Plymouth County

Capt. Milton Gralapp

 

 

 

MILTON GRALAPP CITED FOR BRAVERY IN NORTH AFRICA
Went Into Service With Co. K In March 1941, As Lieutenant

Capt. Milton Gralapp, who went to Camp Claiborne as a lieutenant in Co. K and was promoted to captain after his company went overseas with the 133rd Infantry, has forwarded to his parents, Mr. and Mrs. L. H. Gralapp, a copy of a citation for bravery in action which he received from his division commander June 9. The citation and accompanying note from his regimental commander which follow are self-explanatory:

To: Commanding Officer, 133rd Infantry Regiment.

Pursuant to instructions contained in AR 600-55, and as announced in General Orders Number 19, Headquarters 34th Infantry Division, dated 2 June 1943, the following named member of your command is cited:

Milton L. Gralapp, 0388590, Captain, Headquarters Detachment, 3rd Battalion, 133rd Infantry Regiment. For exceptionally meritorious conduct on 8 and 9 April 1943, near Fondouk, Tunisia, North Africa. When Captain Gralapp was called upon to place his company on a flank to relieve another company in that position, the route necessitated him sending his men forward through an extremely heavy concentration of enemy artillery and machine gun fire. By expert leadership and his display of courage, he led his company to the objective and enabled a reserve battalion to pass through his lines. Captain Gralapp’s coolness under fire and excellent judgment was an inspiration to his men and credit to the Armed Forces of the United States. Residence at time of induction: LeMars, Iowa.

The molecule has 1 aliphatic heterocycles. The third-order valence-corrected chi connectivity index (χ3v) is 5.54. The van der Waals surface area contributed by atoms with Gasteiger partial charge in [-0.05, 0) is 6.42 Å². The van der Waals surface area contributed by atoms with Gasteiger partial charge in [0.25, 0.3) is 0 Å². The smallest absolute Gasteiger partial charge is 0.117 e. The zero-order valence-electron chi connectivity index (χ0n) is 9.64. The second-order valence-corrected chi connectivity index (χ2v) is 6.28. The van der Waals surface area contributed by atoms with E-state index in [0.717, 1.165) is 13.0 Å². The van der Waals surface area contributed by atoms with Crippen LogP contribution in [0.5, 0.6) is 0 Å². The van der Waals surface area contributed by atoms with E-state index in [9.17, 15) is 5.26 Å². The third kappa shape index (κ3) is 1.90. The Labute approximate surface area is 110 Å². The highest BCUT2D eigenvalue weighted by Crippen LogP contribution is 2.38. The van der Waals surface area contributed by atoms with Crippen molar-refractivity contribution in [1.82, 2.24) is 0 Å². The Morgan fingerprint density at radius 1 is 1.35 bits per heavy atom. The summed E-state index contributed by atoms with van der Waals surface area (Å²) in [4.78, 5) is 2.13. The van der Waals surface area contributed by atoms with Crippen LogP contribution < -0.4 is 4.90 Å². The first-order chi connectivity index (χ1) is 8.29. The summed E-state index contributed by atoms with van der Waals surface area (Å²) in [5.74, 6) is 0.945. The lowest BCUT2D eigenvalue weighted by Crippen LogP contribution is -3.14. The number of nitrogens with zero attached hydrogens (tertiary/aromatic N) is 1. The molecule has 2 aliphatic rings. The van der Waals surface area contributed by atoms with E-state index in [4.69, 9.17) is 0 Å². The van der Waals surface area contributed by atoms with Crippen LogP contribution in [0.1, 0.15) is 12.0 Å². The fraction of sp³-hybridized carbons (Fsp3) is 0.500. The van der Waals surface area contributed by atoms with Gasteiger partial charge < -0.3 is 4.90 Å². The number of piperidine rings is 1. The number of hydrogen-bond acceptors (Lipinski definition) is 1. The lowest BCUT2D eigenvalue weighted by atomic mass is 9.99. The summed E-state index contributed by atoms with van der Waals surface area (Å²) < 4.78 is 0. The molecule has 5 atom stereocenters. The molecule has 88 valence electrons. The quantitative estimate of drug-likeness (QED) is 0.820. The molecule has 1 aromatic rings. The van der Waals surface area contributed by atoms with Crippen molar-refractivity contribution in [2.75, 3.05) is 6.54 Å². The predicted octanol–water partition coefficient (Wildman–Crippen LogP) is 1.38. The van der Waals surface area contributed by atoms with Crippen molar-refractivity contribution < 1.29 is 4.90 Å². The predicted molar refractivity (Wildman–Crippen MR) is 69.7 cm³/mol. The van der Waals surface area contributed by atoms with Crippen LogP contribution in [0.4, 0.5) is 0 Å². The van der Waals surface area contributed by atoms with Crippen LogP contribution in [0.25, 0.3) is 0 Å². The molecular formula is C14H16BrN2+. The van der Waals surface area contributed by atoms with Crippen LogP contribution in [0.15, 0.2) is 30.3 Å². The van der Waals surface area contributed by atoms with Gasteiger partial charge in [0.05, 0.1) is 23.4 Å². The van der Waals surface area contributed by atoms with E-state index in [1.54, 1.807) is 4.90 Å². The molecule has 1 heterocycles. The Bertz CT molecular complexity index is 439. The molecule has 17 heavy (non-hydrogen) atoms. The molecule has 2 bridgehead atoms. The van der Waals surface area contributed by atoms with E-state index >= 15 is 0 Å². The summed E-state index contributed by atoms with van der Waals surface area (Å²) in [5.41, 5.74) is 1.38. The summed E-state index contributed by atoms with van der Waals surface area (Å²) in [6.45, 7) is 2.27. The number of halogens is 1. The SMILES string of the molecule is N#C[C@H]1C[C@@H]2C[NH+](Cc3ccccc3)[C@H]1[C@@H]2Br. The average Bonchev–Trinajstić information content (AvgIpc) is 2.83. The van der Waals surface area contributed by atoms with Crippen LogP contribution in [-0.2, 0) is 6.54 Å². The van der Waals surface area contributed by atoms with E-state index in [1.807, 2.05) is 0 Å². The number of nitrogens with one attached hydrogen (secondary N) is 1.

Chas. W. Ryder
Major General, U. S. Army, Commanding

Headquarters 133rd Infantry Regiment, United States Army, 12 June 1943.
To Captain Milton L. Gralapp, Headquarters Detachment 3rd Bn. 133rd Infantry (Thru Commanding Officer 3rd Battalion, 133rd Infantry Regiment.)
The Regimental Commander takes pleasure in forwarding this letter notifying you that you have been awarded a Division Citation, and wishes to express his personal congratulations to you, Captain Gralapp, for your gallantry in action while a member of this Regiment.
Ray C. Fountain
Colonel, Infantry, Commanding.

Milton also enclosed a note dated June 7, which said:
Dear Folks,
Another hot day but it is no different from others lately. Not much doing during the mid-day so we try to keep cool in the shade.

I am enclosing a letter from the division commander and endorsement by the regimental commander which are self-explanatory. You might keep it for me. I might want to tell my kids about it some day.

I’ll never forget that 8th and 9th of April. However, at the time I thought it was just another day’s work. I knew that none of those shells had my name on them even though they came plenty close at times. Perhaps the Jerries weren’t very good shots or maybe that little morning prayer helped. Nevertheless, when I think of it now I break out in a cold sweat and shake like a leaf. The important part, however, is that those two days are long past and I am still able to tell about it without getting a scratch.
As ever, Milt.

Source: LeMars Semi-Weekly Sentinel, July 26, 1943

Capt. Milton Gralapp, stationed at Little Rock, Arkansas, is spending a 14-day leave in the home of his father, Louis Gralapp.

Source: LeMars Semi-Weekly Sentinel, December 26, 1944